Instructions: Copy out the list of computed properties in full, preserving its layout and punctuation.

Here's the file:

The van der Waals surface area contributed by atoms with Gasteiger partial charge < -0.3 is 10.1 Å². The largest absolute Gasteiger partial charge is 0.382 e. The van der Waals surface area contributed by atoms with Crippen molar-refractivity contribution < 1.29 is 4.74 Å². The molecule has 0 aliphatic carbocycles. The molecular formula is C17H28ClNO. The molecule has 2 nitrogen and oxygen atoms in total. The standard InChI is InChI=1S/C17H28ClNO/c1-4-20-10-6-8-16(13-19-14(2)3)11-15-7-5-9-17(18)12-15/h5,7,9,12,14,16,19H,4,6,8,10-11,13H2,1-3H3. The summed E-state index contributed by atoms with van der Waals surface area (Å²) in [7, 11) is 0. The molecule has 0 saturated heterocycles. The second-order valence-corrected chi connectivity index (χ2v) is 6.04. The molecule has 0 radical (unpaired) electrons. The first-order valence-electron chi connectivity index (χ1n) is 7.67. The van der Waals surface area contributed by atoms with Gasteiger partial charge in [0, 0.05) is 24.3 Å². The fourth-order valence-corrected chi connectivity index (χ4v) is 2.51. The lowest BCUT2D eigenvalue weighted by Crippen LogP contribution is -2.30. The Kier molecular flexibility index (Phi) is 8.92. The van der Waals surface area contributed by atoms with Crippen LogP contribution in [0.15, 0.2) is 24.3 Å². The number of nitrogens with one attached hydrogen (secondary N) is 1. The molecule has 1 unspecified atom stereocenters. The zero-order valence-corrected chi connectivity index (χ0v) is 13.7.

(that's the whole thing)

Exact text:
The van der Waals surface area contributed by atoms with Gasteiger partial charge < -0.3 is 10.1 Å². The largest absolute Gasteiger partial charge is 0.382 e. The van der Waals surface area contributed by atoms with Crippen molar-refractivity contribution < 1.29 is 4.74 Å². The molecule has 0 aliphatic carbocycles. The molecular formula is C17H28ClNO. The molecule has 2 nitrogen and oxygen atoms in total. The standard InChI is InChI=1S/C17H28ClNO/c1-4-20-10-6-8-16(13-19-14(2)3)11-15-7-5-9-17(18)12-15/h5,7,9,12,14,16,19H,4,6,8,10-11,13H2,1-3H3. The summed E-state index contributed by atoms with van der Waals surface area (Å²) in [7, 11) is 0. The molecule has 0 saturated heterocycles. The second-order valence-corrected chi connectivity index (χ2v) is 6.04. The molecule has 0 radical (unpaired) electrons. The first-order valence-electron chi connectivity index (χ1n) is 7.67. The van der Waals surface area contributed by atoms with Gasteiger partial charge in [0, 0.05) is 24.3 Å². The fourth-order valence-corrected chi connectivity index (χ4v) is 2.51. The lowest BCUT2D eigenvalue weighted by Crippen LogP contribution is -2.30. The Kier molecular flexibility index (Phi) is 8.92. The van der Waals surface area contributed by atoms with Crippen LogP contribution in [0.15, 0.2) is 24.3 Å². The number of nitrogens with one attached hydrogen (secondary N) is 1. The molecule has 1 unspecified atom stereocenters. The zero-order valence-corrected chi connectivity index (χ0v) is 13.7.